Manufacturing, which accounted for about one-fifth of the GDP in the early 21st century, is dominated by small-scale firms that operate with intermediate levels of technology and possess limited processing capabilities. Dozens of foreign-owned maquiladoras (duty-free manufacturing plants) were opened in the late 20th century, and by 1997 they employed as many as 75,000 workers, mostly women. The major products manufactured and processed are food products, beverages, textiles, clothing, chemicals, lumber, and paper products. The production of capital and heavy intermediate goods is minimal. Industrial plants are located largely in the urban areas of San Pedro Sula and Tegucigalpa.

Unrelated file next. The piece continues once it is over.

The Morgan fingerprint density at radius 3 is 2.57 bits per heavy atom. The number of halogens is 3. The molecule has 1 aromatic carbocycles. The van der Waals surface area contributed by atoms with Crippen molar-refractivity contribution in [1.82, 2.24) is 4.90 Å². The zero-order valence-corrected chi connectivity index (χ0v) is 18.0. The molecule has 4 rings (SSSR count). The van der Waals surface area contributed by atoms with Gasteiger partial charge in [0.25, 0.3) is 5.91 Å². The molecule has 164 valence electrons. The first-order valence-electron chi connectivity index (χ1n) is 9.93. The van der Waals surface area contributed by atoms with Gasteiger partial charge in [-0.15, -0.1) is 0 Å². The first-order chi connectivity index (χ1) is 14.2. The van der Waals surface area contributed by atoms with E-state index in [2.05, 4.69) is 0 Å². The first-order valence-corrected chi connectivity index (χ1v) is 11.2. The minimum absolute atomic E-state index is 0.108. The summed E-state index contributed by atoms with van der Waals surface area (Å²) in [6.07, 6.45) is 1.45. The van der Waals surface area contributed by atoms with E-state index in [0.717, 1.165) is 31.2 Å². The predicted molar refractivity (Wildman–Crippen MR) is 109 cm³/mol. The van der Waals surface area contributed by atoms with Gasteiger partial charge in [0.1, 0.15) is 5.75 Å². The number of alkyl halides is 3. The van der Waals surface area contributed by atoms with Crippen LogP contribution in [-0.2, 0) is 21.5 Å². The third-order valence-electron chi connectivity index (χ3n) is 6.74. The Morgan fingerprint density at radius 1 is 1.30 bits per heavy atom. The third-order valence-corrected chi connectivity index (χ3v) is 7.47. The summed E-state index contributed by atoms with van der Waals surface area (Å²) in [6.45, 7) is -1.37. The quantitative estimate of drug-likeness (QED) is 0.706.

Mineral resources are limited but include silver, gold, lead, zinc, antimony, iron, mercury, and copper. From the 19th to the mid-20th century, the economy was largely dependent upon the production of silver and gold, particularly from El Mochito mine, which was the largest in Central America. Mining accounts for a tiny percent of the GDP, with zinc the leading mineral export